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Oven Mitts & Hot Pads

Audry | Posted in Fabric and Trim on

I have subscribed to Threads for several years and have been reading the forum posts for close to a year.  Both the magazine and forum are great inspirations.  I have read some really wonderful advice/suggestions here.  I recently attempted making oven mitts and hot pads.  Although this opens up a wide variety of colorful prints, I am having trouble finding the right combination of fabrics to make them “heat-proof”.  Neither poly nor cotton batting seem to be dense enough to stop the heat.  I tried lining them with a layer of teflon ironing board cover.  I tried sweatshirt fleece.  Nothing seems to work well enough to keep the heat from toasting your fingertips.  Any suggestions?

Thank you.

 

Replies

  1. Crafty_Manx | | #1

    Nancy's Notions has "Iron Quick Fabric": http://www.nancysnotions.com/Nancys/product_family.asp?family%5Fid=130&gift=False&mscssid=0A720AF6E24EE406592B212C709BD641 (long URL, I know, but it should take you right to the item).  It's supposed to be really good for that kind of thing, though I've never used it so I can't tell you for sure.

    ~Cat

    1. sarahkayla | | #2

      I made a great potholder out of three layers of suede.

      sarah

  2. bellefille | | #3

    Although I've never tried it for oven mitts, I would try the thermal quilted lining fabric used inside curtains to keep out the heat, and the cold.  You can buy it where they sell drapery fabric.  I used it to cover my "whole house fan" and it's quite effective.  Good luck!

    1. CTI | | #4

      "try the thermal quilted lining fabric used inside curtains to keep out the heat"

      That is a wonderful idea! Does it also help keep out the cold? I am going to try that!

      I have no experience making potholders, but learned from the "bought" ones that I needed to use them in twos or threes to keep from burning my hands.

      One hint: don't use new potholders to grasp a hot, heavy pot from the oven unless you know the potholders will keep your hands from burning from the time you remove the pot to the time you set it down--i.e., do a test drive. I have dropped a pan, and thank goodness the contents didn't spill much, using new potholders that I thought would guard me from the heat.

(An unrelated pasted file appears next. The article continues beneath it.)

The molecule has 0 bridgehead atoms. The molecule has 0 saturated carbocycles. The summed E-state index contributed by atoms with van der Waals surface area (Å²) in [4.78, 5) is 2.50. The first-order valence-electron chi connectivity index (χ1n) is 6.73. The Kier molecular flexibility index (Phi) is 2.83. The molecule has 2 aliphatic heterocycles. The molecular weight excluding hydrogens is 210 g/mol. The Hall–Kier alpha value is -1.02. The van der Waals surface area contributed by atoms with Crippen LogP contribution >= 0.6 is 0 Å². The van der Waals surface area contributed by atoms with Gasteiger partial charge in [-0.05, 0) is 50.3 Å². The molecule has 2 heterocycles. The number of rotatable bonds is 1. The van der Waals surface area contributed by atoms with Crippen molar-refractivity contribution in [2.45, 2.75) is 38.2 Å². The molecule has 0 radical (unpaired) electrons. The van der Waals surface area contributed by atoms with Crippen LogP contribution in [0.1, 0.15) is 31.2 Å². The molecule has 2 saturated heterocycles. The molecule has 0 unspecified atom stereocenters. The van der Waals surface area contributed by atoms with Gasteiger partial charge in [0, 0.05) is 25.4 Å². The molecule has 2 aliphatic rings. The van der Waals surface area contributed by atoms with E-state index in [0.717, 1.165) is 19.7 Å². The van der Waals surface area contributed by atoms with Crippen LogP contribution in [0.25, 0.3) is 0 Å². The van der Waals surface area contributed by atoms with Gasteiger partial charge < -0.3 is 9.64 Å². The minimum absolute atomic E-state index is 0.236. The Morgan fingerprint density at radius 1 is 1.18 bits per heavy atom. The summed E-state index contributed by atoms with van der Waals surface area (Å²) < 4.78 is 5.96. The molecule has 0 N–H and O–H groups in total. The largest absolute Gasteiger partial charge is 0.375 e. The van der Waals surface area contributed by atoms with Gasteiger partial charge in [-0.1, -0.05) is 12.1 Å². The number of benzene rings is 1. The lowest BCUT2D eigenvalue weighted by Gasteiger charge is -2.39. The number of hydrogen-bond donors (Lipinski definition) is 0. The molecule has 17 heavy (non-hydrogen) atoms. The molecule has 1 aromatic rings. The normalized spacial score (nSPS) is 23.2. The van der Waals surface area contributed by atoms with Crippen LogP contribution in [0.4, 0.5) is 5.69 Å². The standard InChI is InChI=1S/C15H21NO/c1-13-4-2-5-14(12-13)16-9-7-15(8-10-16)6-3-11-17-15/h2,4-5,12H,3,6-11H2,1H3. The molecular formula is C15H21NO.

Another hint: sew a few potholders together, putting the old ones inside. With enough cloth, your hands won't get burned. It's the same principal as a few layers of a terrycloth towel on both sides of the pan handle (i.e., a big layer between your hand and the hot handle).

      I don't think I explained this well. My major point is that different metals react differently to different materials that diffuse the heat. In my life I've never run across an "ordinary" pot holder that worked for really hot handles.

  3. ElonaM | | #5

    I find that a square of old towel makes a nice, thick, flexible filler for a hotpad. Likewise, a piece of wool sweater that has been washed and dried until it's thickly felted.

    1. Audry | | #6

      What wonderful suggestions!  I will definitely check out the website immediately.  Suede, terry cloth, thermal quilted fabric and even recycling older hotpads are all excellent ideas I would never had considered.  I will give them all a try.  I have a set of mitts (black and white cow fabric) which I cut out about a year ago and have sewn together twice (once with poly fill and once with cotton fill).  Needless to say, they have been torn apart twice. 

      Thank you all for your suggestions.  I will use one of your ideas, and as the saying goes, "the third time will be the charm!" 

      1. Evie | | #7

        Hi Audie--       I have a wonderful Hot pad. don't know just where I got it. could be some child made it.   It is 2 squares of cotton sewed together ,one side left open, then 3 or 4 lines of stitching, sort of a tube effect, then the tubes are filled with sand and the side stitched up. Hope I made this clear. It is old and very dirty so I keep meaning to replace it ---someday. I hesitate to sew anything filled with sand on my machine ---just have to do it by hand. Anyway it is a really good insulator for hot dishes on your table.                      Best Wishes       Janet C

        1. Audry | | #8

          Jan:  Thank you for the suggestion.  Opportunity is knocking on my door for this one.  Being a desert dweller, finding sand won't be a problem.  Also, I have an old sewing machine that I use for sun protection projects such as shade cloth, canvas car covers, and window shades.  I will let you know how it turns out.   Audie

  4. SewTruTerry | | #9

    I made pot holders years ago from a quilt block using all cotton both as filler and for the outside I believe I read (possibly in a Threads mag) that using all cotton was better than blends.  I think perhaps without knowing it the cow print may have some poly in it and that conducts the heat all too well.  Also if there is any moisture in the mitt or on your hands (like you just finished the dishes) and you go to grab something out of the oven the moisture on your hands or the mitt will conduct that heat quicker than a jack rabbit.  Hope this helps.  By the way the oven pads I used only a single layer of Warm and Natural and have no problems getting things out of the oven.

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